REVIEW: All The Crooked Saints by Maggie Stiefvater

title: all the crooked saints [2017]

  • author: maggie stiefvater 
  • rating: ★★★
  • goodreads

synopsis:

Here is a thing everyone wants: a miracle.
Here is a thing everyone fears: what it takes to get one.

Any visitor to Bicho Raro, Colorado is likely to find a landscape of dark saints, forbidden love, scientific dreams, miracle-mad owls, estranged affections, one or two orphans, and a sky full of watchful desert stars.

At the heart of this place you will find the Soria family, who all have the ability to perform unusual miracles. And at the heart of this family are three cousins longing to change its future: Beatriz, the girl without feelings, who wants only to be free to examine her thoughts; Daniel, the Saint of Bicho Raro, who performs miracles for everyone but himself; and Joaquin, who spends his nights running a renegade radio station under the name Diablo Diablo.

They are all looking for a miracle. But the miracles of Bicho Raro are never quite what you expect.

review: 

I hadn’t heard much about this book when I bought it; all I knew was that Maggie Stiefvater was the author and I’ve enjoyed her books previously so I figured I should read this one as well. Stiefvater’s books always seem to transport me, even though they’re not necessarily based in made up lands, they still change the world I seem to live in with magic and mystery. The title and cover didn’t really give anything away for me either. But the fact that the story is centred around miracles really intrigued me.

As I was going into this book clueless, I didn’t really have any expectations – but I enjoyed it, it was the first book I’ve read in a while that’s YA and it made me remember why YA will always reel me back in. Whilst the book didn’t focus on love, it ran through the plot which I really liked. Beatriz’s character development due to romance was possibly one of my favourite parts of the story, she was able to open herself up despite having cut herself off from anything except logic.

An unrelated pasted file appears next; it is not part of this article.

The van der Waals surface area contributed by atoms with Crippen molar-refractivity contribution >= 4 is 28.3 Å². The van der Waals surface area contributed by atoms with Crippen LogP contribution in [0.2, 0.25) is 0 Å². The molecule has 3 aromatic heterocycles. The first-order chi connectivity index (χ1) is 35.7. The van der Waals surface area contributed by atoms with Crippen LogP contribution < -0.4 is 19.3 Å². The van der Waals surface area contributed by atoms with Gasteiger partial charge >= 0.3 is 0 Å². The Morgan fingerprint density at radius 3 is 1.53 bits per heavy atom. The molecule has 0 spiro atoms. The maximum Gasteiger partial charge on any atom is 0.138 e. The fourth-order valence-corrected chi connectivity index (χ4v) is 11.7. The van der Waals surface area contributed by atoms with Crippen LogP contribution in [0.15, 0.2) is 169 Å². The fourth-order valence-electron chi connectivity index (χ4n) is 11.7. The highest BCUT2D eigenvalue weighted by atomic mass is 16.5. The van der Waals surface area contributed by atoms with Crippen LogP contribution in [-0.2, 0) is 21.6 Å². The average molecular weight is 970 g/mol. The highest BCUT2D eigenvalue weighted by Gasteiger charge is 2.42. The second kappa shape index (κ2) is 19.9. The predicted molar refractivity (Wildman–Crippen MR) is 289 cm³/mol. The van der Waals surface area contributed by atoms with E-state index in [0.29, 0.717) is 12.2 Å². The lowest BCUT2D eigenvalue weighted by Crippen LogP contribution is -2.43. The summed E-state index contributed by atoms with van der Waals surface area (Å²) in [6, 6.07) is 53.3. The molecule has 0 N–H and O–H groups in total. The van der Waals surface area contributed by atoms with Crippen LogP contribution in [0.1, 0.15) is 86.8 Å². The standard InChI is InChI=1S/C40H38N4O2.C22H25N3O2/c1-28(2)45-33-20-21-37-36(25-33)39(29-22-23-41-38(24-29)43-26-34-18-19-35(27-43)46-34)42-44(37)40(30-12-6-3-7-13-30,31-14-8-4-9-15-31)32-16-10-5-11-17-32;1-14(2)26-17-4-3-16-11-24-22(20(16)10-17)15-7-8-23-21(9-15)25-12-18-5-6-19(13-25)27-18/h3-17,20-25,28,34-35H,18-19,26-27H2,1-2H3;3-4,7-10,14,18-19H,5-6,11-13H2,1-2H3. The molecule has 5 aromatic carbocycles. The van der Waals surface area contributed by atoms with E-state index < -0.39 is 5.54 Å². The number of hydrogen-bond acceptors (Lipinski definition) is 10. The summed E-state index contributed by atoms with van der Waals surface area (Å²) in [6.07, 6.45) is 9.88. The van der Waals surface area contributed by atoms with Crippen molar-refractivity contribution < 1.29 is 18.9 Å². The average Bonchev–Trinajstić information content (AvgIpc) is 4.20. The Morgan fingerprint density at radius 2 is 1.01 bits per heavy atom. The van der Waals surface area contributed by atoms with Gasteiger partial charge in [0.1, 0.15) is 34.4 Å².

I think growth is actually a really big part of the plot that Stiefvater laid out. The way miracles work in this book calls for growth from every person involved and I’m really glad it was the first book I read in 2018. It seems like a really apt book for a new beginning, with the idea that everybody has something they need to rid themselves on and that it can be done. It left me feeling like even though a miracle might not happen to me, I can change and better myself.

Throughout the novel, music was heavily intertwined, with Diablo Diablo and also Tony’s records. It gave the story a background, it fit the soft atmosphere of Bicho Raro and gave the reader a reminder that this little mysterious place is not so far from ‘real world’. Everything in Bicho Raro seemed to hold some magic, and whilst I’ve seen some readers saying that it made the writing pretentious and empty, I didn’t feel that way. So what if Stiefvater writes dramatically about little details made magical by the presence of the Soria family? So what if she writes that paper flowers wilted because they thought they were real in the presence of a Soria? To me, it felt that it was needed, because whilst performing miracles is a big deal, that can’t be all the family can do. The electricity and life that was in the pages of this book is something that I welcomed after reading horror novels. It was light and airy and held some kind of yearning that I could feel through the pilgrims’ desire to be free.

I gave it 4 stars, maybe because the year hasn’t embittered me just yet and idea of growth is appealing, or because it was a breath of fresh air after getting into gritty books. It was light, it was enjoyable, it had a plot that pulled me in – Stiefvater knows how to write YA well, and this book (for me) is a prime example.

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